August 7, 2014
By Phil Maynard
If you want to see real results and relationships, become a coach to others and take them on the journey from where they are to where they want to go! Coaching people through their faith journey will impact your life and the lives of those you coach…
-Phyllis Hendry, President and CEO, Lead Like Jesus
As Bishop Will Willimon puts it in the Forward to this book:
Discipleship doesn’t come naturally. Few of us have had any prior experience in speaking the truth in love, standing up for righteousness, forgiving our enemies, loving the unlovable, serving rather than being served. We need help…Jesus didn’t just call individuals to walk in his way…Jesus functions as a coach – in constant conversation, asking questions, listening to them, urging them on, evaluating their work, and helping them grow along the way.
Faith Coaching is a resource that helps disciplers become effective partners, participating in the work of the Spirit by coming alongside as an advocate and helper. Not as a person with all the answers but as a person who believes in the power of God to transform lives and in God’s intention for people to bear the image of their creator.
Coaching focuses on bring to light what the person being coached already know (but may not know they know!) and then helping the person to make decision and dtake action so they can move forward to some goal they have or a dream they want to achieve. Faith Coaching is designed to create ‘amateur’ coaches (as opposed to professional coaches with formal training and certification recognizing that the coaching skill set is a great tool for helping people tap into their dreams, helping others grow in their faith, and developing maturing disciples who have clarity about their next steps.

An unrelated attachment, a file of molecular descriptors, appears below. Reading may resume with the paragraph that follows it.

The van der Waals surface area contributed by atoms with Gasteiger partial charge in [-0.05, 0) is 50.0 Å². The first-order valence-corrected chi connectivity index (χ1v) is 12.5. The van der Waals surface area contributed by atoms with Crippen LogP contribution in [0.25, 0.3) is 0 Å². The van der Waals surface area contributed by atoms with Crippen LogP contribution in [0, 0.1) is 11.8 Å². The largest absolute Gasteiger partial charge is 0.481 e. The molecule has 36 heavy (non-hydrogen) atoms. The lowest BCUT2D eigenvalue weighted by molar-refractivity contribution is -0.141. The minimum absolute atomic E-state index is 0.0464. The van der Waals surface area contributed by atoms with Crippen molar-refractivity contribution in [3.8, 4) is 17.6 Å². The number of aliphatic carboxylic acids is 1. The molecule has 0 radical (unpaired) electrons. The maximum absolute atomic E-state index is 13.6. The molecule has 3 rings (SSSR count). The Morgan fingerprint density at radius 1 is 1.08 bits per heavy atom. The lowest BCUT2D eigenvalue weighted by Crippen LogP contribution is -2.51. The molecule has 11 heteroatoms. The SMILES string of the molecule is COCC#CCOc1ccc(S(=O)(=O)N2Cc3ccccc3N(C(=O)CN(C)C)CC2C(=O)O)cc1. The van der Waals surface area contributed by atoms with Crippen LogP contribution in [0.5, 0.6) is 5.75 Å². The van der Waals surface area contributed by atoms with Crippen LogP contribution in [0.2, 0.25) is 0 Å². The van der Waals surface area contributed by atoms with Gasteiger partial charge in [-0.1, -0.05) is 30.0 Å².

In a culture of assembly line approaches for everything from production of automobiles to spiritual formation, faith coaching offers a customized approach to spiritual development that focuses on the unique needs of the disciple and engages the disciple in designing their own path. Coaching helps people discover solutions, actions and results tailored for their unique situation. It is highly relational and provides a customized learning and development approach.
The authors present a nice overview of basic coaching skills including listening, asking questions, and guiding people through conversations and processes.
A basic flow of a coaching conversation is described, including:
- Narrowing the focus
- Exploring options
- Designing actions
Coaching is ‘action-oriented’. It includes gaining clarity about where you are and then moving toward a preferred future. The authors use a twist on the well-known phrase “practice makes perfect” substituting the word “praxis”. Praxis makes perfect. Praxis connotes the shift from knowing to acting or from theory to practices and habits. Aristotle puts it this way: “…we become builders, for instance, by building, and we become harpists by playing the harp…we become just by doing just actions, temperate by doing temperate actions, brave by doing brave actions”
So where does coaching work? Consider the following possibilities….
- Small group meetings
- Mission teams
- Volunteer development
- Administrative teams
- Key leaders
The authors make a strong case for the application of coaching skills to a variety of ministry settings. Coaching is effective because it’s a more personalized approach to helping others grow in faith and ministry.
Want to learn more about becoming a discipleship coach or a coaching leader? Check out the Discipleship Coaching Training and Train the Trainer events offered by EMC3 Coaching. These training events are offered by video conference.